For most visitors, the Panama Canal probably tops their “must-see” list. There are several ways to experience the canal, depending on the level of interest. For the curious visitor, there are two museums devoted to it -- the Canal Museum at Casco Antiguo, featuring Panama´s history as a crossroads of cultures, oceans and a bridge between continents, and a second museum, located at the Miraflores Locks. This museum shows the technical aspects of the canal, and visitors can observe the ship transits from the balcony of the restaurant on the top. Another way to experience the canal is to cross it -- either a partial crossing, which takes four hours, or a complete crossing, which might be done in eight.

Panama also offers a wide assortment of adventure and “off the beaten path” travel, including Bocas del Toro, with its powdery white beaches and surfing; the mountainous region of the Chiriquí Highlands, home to the charming town of Boquete, the habitat of the Resplendent Quetzal and some of the best coffee in the world at the plantations in the highland cloud forests; and Boca Chica, a small fishing town known as the departure point for world-class sport fishing in the Gulf of Chiriqui.

Panama also includes 1,500 islands on both its Pacific coast to the south and the Caribbean coast to the north. Many of these islands, such as the Archipelago de San Blas, are home to the native Kuna people. The islands of San Blas have beautiful beaches and are great for snorkeling, diving, swimming and escaping reality.

American, French and Spanish food is available in most restaurants in the major cities. Native cooking is similar to creole cuisine -- hot and spicy. And the local seafood is excellent and in abundance. The popular native dishes include ceviche (fish marinated in lime juice, onions and peppers), patacones de plátano(fried plantain), sancocho(Panamanian stew with chicken, meat and vegetables), tamales (seasoned pie wrapped in banana leaves) and empanadas (turnovers filled with meat, chicken or cheese). Top-rated restaurants include Guari Guari in Bocas del Toro, Maito in Panama City, and Rene Café in the Casco Antiguo section of Panama City.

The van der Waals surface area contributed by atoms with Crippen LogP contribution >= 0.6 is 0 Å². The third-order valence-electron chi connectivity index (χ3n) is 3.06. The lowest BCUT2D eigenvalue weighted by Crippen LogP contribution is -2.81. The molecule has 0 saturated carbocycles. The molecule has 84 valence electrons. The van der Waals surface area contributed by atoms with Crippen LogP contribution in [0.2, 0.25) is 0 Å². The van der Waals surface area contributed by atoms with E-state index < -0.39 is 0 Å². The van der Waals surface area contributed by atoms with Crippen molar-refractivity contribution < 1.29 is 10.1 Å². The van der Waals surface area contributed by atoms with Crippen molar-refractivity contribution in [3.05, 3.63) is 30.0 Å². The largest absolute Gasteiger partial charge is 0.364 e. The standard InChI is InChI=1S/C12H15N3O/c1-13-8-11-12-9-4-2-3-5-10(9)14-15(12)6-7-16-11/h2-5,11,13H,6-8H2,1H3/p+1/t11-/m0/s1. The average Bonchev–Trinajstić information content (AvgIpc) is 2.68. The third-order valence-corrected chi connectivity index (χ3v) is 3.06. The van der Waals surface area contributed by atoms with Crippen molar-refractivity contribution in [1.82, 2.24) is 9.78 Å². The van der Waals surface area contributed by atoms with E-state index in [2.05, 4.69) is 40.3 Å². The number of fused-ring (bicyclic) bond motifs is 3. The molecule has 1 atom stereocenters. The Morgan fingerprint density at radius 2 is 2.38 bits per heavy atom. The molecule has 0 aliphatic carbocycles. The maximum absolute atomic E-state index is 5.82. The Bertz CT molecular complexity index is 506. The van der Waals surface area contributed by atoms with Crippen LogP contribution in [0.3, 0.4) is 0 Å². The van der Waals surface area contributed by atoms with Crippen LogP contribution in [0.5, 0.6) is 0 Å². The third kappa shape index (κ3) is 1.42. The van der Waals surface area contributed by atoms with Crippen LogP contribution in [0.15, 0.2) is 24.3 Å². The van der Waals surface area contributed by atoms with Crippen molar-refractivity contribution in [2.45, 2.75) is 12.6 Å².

Panama has a tropical climate, and temperatures and humidity are uniformly high throughout the year, although the temperature rarely tops 90° for more than a short time. Temperatures on the Pacific side of the isthmus are somewhat lower than on the Caribbean side, and breezes tend to rise after dusk in most parts of the country. Temperatures are markedly cooler in the higher parts of the mountain ranges, and frosts occur in the Cordillera de Talamanca in western Panama.

Climatic regions are determined less on the basis of temperature than on rainfall, which varies regionally from less than 50 inches to more than 120 inches per year. Almost all of the rain falls during the rainy season, from April to December. Although rainy-season thunderstorms are common, the country is outside the hurricane track.